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Types, Stages and Consequences of Grief

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Nearly every person will experience grief in their lifetime. Grief is a natural response to loss that can take on many forms, depending on the person and their experiences, or the type of loss. Grief can affect a person in many different ways, such as emotionally, behaviorally, physically, and on a cognitive level. Grief can be triggered by a variety of scenarios, such as the loss of a person or relationship, or the loss of a personal dream. No matter what loss a person experiences, every person will experience grief differently. Sometimes this grief can lead to a disorder if not treated properly, which can greatly impact a person’s wellbeing. It is important to understand the different types of grief and their impacts so you can recognize when you or a loved one may need help.

There are different types of grief that a person can feel, and this depends on the way the loss occurs. Anticipatory grief is the feeling of grief before a loss occurs. The loss of a person is typically due to an illness such as cancer. This type of grief involves more anger and the loss of emotional control. Some people find themselves conflicted between holding on and letting go, and brings on a feeling of uneasiness. Ambiguous grief occurs after a loss with little to no closure or understanding. This can delay a person’s process of grieving and often leads to unresolved grief. Lastly, unanticipated grief occurs after an unexpected or sudden loss. People typically undergo five stages of grief during this time.

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The first stage is denial, where the person feels shocked or numb. This stage is the mind’s defense mechanism against a large rush of overwhelming people. People often pull away from friends and family during this time. The second stage is anger, where the person is faced with the pain of their loss, they feel frustrated and helpless. This leads to the third stage; bargaining. During this stage, the person begins to dwell on what they could have done to prevent the loss, and they may attempt to make deals with a higher power to ease the pain of the loss. The fourth stage is depression, where a deep sadness sets in and the person understands the loss and its effect on their life. This stage may include crying, sleep issues, and a decreased appetite. The person may also feel overwhelmed, regretful, and lonely. The fifth and final stage is acceptance. This occurs when the person is able to accept that the loss has occurred, and can move forward in life. Not everyone who deals with a loss will experience all five stages, and you don’t need to go through each stage in order to find acceptance, as every person experiences grief differently. Every person experiences grief in different ways, this can be due to a person’s previous experiences, the nature of the loss, and because every person is different. Grief can affect a person in many different ways.

Grief is a natural process but can have consequences that affect every aspect of your wellbeing. Physical effects can occur after experiencing grief for a long period of time. These can include weight loss due to a lack of appetite, inability to concentrate, nightmares, insomnia, and fatigue. Psychological impacts can differ depending on the person and will often have a big impact on your mental health. These effects can range greatly, but some include; increased feelings of depression and anxiety, feelings of guilt or shame, mood swings, panic attacks and anxiety, and mood swings. No matter how long you are suffering for, these effects can have a huge impact on a person if they are not addressed or treated properly. Dealing with grief is a natural process that happens to anyone going through a traumatic or sorrowing event of a loss. But when people do not deal with their symptoms for an extended period of time, they can develop Prolonged Grief Disorder (PGD), or Complicated Grief Disorder. The American Psychological Association (APA) estimates that 15 percent of people grieving are at risk of developing Complicated Grief Disorder. This is more severe than typical grief, as it is characterized by changes in personal beliefs, feelings of meaninglessness, searching and yearning for the deceased, and shifts in personal relationships. This disorder can affect some people more than others, and is more commonly associated with sudden or traumatic death. Prolonged Grief Disorder occurs when a person is stuck in a maladaptive state for at least six months. It is important to seek treatment during these times. If grief is not properly dealt with it can be destructive to one’s well being.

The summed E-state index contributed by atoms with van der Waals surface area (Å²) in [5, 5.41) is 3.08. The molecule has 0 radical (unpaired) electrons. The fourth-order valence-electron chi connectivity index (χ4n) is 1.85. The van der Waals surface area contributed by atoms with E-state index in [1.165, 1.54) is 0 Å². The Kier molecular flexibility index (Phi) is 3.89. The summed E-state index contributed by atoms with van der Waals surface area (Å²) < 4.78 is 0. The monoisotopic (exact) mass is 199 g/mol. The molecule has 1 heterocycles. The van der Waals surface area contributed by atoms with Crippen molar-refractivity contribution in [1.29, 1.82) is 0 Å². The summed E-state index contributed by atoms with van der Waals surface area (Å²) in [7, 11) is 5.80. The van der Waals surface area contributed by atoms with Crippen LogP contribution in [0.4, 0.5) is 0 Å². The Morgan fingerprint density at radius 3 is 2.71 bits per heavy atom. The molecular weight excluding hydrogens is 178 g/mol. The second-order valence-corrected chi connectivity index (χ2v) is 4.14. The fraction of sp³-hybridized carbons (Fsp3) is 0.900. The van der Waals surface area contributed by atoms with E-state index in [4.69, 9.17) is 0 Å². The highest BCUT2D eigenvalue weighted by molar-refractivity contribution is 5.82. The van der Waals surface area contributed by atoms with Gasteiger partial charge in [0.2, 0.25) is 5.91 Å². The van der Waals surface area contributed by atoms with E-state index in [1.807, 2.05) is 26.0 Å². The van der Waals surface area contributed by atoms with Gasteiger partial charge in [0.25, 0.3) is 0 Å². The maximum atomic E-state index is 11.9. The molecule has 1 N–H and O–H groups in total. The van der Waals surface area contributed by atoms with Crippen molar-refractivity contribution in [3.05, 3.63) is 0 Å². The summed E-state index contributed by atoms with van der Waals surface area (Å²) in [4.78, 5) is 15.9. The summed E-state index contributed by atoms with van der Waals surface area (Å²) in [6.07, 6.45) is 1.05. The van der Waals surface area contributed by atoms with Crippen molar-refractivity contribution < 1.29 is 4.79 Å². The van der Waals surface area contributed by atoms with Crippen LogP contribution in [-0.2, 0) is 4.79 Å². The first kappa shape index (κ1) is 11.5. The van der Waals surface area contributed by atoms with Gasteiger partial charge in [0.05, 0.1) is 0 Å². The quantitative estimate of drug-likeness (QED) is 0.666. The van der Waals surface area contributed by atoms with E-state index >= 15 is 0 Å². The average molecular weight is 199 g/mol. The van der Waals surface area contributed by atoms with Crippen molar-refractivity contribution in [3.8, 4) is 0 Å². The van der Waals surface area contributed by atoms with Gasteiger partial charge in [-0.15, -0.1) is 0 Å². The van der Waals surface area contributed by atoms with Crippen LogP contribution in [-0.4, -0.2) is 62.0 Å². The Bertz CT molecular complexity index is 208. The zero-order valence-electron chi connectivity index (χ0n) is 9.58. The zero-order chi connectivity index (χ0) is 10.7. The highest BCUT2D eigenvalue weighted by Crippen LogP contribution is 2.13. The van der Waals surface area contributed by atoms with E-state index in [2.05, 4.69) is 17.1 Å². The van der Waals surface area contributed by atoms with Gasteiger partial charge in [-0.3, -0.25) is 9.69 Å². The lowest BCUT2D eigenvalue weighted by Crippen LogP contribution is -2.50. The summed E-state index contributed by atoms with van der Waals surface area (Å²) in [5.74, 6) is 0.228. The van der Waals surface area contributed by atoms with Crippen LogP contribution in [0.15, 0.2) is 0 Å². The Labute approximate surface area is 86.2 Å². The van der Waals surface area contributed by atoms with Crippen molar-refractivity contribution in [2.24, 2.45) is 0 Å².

Grief can be caused by many different kinds of loss, and each person will experience this grief differently. The impacts that grief has on a person can impact many different aspects of their life. If someone does not adapt to the loss, they become at risk for developing a potential grief disorder. It is important to know how to see if someone is struggling with grief so you can offer support, and it is just as important for you to know if you may need to see someone for help. Even though one may feel alone in this world after experiencing a loss, they should know that there are people there to help them through this difficult time, and they should know that they are never alone.

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